The major impetus for this is the UK’s hosting of the COP 26 UN climate change conference this November, which will put Boris Johnson’s government’s record on the environment under global scrutiny.

As a result, ministers and officials are working on ways to appear radical on climate change. In Thursday’s reshuffle, Mr Johnson will appoint a dedicated minister to oversee the COP 26 conference, after sacking Clare Perry O’Neill as president earlier this month.

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Petrol and diesel car ban could be introduced as early as 2032 Transport Secretary admits. Almost 1.5million new petrol cars left forecourts last year compared to just 37,000 battery electric vehicles. There are also concerns whether electric cars would be purchased by consumers after surveys

The proposal to ban the sale of all petrol and diesel -engined cars - including hybrids and plug-in hybrids - by 2035 could be brought forward by a further three years , according to transport secretary Grant Shapps . Speaking as a guest on BBC Radio 5 live, Shapps said the ban would happen by

The Prime Minister’s announcement that he is giving the go-ahead to the HS2 rail network on Tuesday was put in the context of a wider integrated public transport network, including encouraging people to switch to more environmentally friendly ways of travelling.

More support needed

We can expect more measures over the next few months ahead of COP 26 as ministers try to portray the government as radical on climate change. Yet while bringing forward the date of banning new internal combustion engine vehicles will be welcomed by many, critics say there needs to be more support from the government in helping people to switch to electric.

There are currently subsidies for buying new electric cars, but the price tag for the average vehicle is way out of the budget for most households.  There are still questions over putting in place the charging infrastructure required for transition to the electric car use.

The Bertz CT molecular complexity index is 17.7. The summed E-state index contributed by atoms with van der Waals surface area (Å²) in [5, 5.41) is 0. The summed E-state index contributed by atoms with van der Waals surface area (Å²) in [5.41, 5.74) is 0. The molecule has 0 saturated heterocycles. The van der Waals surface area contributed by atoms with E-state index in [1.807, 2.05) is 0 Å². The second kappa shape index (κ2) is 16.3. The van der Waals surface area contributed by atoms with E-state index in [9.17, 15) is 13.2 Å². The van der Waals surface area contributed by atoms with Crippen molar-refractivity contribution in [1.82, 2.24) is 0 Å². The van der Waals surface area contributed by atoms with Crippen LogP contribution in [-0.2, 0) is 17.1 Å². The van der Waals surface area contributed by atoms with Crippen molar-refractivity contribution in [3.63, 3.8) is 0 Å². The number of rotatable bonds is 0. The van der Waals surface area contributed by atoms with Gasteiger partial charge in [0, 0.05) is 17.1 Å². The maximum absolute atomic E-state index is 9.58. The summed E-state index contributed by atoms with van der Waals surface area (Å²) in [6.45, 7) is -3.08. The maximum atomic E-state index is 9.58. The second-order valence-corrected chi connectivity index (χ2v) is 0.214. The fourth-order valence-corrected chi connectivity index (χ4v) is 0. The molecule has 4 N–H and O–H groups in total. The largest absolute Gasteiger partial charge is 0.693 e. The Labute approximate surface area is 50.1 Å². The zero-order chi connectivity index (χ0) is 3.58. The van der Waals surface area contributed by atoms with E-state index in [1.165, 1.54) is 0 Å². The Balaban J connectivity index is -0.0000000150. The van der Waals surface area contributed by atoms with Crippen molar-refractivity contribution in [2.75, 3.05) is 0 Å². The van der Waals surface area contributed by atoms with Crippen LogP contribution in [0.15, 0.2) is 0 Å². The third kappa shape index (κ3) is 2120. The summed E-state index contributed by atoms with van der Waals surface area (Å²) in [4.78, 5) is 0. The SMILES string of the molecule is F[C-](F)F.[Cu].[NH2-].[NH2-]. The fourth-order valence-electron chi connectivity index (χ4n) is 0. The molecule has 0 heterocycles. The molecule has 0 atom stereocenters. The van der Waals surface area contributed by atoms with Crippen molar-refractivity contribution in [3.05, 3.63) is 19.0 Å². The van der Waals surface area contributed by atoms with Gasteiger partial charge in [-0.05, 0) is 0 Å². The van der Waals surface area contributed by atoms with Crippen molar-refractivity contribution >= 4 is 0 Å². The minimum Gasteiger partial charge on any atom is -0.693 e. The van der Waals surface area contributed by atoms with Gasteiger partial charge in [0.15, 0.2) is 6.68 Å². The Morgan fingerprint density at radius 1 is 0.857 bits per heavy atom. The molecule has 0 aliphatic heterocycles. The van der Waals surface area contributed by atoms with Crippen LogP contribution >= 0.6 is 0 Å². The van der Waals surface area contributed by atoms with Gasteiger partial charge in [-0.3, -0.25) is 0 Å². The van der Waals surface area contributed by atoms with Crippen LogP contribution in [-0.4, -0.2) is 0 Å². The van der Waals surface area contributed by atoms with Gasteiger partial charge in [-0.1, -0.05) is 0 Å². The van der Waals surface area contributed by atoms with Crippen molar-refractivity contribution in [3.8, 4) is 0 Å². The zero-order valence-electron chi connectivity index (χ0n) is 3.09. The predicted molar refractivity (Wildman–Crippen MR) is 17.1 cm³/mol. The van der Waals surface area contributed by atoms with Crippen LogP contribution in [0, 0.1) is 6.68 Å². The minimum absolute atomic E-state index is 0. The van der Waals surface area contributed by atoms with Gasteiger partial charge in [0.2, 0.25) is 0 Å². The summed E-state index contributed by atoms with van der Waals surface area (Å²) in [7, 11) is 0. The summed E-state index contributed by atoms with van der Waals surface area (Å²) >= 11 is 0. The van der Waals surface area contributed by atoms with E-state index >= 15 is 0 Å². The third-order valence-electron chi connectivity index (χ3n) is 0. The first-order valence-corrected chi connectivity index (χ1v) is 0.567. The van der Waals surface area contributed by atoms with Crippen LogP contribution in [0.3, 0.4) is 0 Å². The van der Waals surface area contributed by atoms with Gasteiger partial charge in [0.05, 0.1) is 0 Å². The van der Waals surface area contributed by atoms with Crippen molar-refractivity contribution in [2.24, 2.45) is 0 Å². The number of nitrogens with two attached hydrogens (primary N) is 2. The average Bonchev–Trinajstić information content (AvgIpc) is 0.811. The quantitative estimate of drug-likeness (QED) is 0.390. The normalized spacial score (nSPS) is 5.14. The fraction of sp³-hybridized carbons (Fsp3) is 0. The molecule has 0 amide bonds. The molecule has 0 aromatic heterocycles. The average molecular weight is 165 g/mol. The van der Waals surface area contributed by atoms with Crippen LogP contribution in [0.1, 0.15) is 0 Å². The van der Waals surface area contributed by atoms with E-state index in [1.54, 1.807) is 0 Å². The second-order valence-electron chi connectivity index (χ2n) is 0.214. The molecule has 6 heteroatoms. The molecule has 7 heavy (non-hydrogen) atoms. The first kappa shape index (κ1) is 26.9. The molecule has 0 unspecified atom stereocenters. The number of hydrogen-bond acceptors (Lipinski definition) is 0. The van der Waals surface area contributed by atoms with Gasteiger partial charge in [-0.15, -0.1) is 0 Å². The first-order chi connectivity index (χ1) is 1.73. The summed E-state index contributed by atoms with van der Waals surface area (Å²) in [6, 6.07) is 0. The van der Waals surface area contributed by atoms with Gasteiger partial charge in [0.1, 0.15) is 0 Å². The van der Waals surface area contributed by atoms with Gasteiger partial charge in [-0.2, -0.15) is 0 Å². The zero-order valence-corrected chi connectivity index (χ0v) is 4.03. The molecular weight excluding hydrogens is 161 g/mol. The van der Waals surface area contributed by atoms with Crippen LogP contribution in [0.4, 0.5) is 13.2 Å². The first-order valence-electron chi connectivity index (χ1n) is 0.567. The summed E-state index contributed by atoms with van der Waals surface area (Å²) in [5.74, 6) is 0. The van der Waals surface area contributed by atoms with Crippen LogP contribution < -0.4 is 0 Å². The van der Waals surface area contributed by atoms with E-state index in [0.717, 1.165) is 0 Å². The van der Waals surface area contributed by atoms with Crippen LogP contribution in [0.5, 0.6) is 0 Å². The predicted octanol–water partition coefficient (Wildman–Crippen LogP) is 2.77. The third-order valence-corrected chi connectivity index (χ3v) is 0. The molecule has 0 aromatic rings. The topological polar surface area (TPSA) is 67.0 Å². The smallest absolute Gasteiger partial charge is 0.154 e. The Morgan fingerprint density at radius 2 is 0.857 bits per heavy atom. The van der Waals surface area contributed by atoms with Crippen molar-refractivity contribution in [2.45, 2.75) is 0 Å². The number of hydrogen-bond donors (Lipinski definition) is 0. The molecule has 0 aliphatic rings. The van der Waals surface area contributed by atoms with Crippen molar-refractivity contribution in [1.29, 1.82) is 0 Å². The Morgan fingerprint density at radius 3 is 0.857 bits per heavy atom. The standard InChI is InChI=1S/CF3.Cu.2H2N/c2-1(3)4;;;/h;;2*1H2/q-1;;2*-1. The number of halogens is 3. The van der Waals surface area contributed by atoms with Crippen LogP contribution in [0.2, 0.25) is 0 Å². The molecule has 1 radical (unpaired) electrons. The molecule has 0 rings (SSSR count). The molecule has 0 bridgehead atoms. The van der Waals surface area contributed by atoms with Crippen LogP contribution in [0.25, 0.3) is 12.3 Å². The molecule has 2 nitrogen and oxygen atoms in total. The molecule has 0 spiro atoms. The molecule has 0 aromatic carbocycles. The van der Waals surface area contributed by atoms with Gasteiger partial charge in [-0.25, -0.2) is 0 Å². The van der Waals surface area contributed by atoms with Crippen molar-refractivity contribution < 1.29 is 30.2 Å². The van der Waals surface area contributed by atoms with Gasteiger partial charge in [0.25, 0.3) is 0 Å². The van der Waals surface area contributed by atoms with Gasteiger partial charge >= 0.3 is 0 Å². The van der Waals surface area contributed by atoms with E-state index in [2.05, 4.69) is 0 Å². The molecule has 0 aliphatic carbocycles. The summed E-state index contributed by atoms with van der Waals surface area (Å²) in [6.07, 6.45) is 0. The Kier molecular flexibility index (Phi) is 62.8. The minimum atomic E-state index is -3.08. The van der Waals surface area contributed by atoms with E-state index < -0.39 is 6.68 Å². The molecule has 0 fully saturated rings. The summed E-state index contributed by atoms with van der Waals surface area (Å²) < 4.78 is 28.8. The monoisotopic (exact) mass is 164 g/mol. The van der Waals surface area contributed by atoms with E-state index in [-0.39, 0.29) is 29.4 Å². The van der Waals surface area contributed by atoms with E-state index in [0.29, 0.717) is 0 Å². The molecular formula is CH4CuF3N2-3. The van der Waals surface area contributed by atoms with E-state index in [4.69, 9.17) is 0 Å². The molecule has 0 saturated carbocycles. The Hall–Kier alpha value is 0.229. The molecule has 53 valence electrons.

Mr Shapps drives an electric car himself and pledged that the Government is investing around £1.5 billion in infrastructure for the shift away from petrol and diesel.

He added: “We have domestic car producers and we want to help them to transition so we are doing a lot of work - in fact tomorrow I’m meeting with the car manufacturers on this very subject.”

Mr Shapps said there were “now more public charging locations than petrol stations in this country” and “electric cars are coming and we want to help the country transition”.

Government plans E10 petrol switch in 2021 .
Department for Transport wants to make lower-carbon E10 fuel standard - but promises continued E5 supply for older carsThe Department for Transport has launched a consultation on switching petrol grades from E5 (with 5% bioethanol) to E10. It claims the move would reduce the average CO2 emissions of a petrol vehicle by 2% compared with E5 fuel. In total, it could reduce CO2 transport emotions by 750,000 tonnes per year, the equivalent of 350,000 cars.

usr: 0